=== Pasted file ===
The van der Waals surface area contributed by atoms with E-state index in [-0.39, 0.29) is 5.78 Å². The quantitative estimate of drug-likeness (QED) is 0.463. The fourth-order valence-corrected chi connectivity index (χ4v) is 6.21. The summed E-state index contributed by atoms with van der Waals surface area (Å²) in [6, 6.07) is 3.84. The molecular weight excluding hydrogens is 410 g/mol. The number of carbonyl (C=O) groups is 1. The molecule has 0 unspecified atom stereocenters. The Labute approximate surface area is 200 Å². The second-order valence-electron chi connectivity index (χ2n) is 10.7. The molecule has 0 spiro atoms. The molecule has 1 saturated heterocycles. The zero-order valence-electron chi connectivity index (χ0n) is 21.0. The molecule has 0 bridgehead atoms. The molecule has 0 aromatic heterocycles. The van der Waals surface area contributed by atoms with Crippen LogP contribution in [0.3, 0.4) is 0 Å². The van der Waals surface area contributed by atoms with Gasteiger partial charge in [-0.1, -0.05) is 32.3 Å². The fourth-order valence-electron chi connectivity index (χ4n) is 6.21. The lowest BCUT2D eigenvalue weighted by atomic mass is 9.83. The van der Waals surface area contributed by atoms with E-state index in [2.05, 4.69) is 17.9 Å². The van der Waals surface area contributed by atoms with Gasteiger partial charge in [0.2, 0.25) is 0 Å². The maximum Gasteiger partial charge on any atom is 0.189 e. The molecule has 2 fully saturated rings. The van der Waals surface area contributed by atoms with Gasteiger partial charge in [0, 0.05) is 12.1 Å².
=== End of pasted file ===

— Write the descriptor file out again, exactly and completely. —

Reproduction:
The van der Waals surface area contributed by atoms with E-state index in [-0.39, 0.29) is 5.78 Å². The quantitative estimate of drug-likeness (QED) is 0.463. The fourth-order valence-corrected chi connectivity index (χ4v) is 6.21. The summed E-state index contributed by atoms with van der Waals surface area (Å²) in [6, 6.07) is 3.84. The molecular weight excluding hydrogens is 410 g/mol. The number of carbonyl (C=O) groups is 1. The molecule has 0 unspecified atom stereocenters. The Labute approximate surface area is 200 Å². The second-order valence-electron chi connectivity index (χ2n) is 10.7. The molecule has 0 spiro atoms. The molecule has 1 saturated heterocycles. The zero-order valence-electron chi connectivity index (χ0n) is 21.0. The molecule has 0 bridgehead atoms. The molecule has 0 aromatic heterocycles. The van der Waals surface area contributed by atoms with Crippen LogP contribution in [0.3, 0.4) is 0 Å². The van der Waals surface area contributed by atoms with Gasteiger partial charge in [-0.1, -0.05) is 32.3 Å². The fourth-order valence-electron chi connectivity index (χ4n) is 6.21. The lowest BCUT2D eigenvalue weighted by atomic mass is 9.83. The van der Waals surface area contributed by atoms with E-state index in [2.05, 4.69) is 17.9 Å². The van der Waals surface area contributed by atoms with Gasteiger partial charge in [0.2, 0.25) is 0 Å². The maximum Gasteiger partial charge on any atom is 0.189 e. The molecule has 2 fully saturated rings. The van der Waals surface area contributed by atoms with Gasteiger partial charge in [0, 0.05) is 12.1 Å².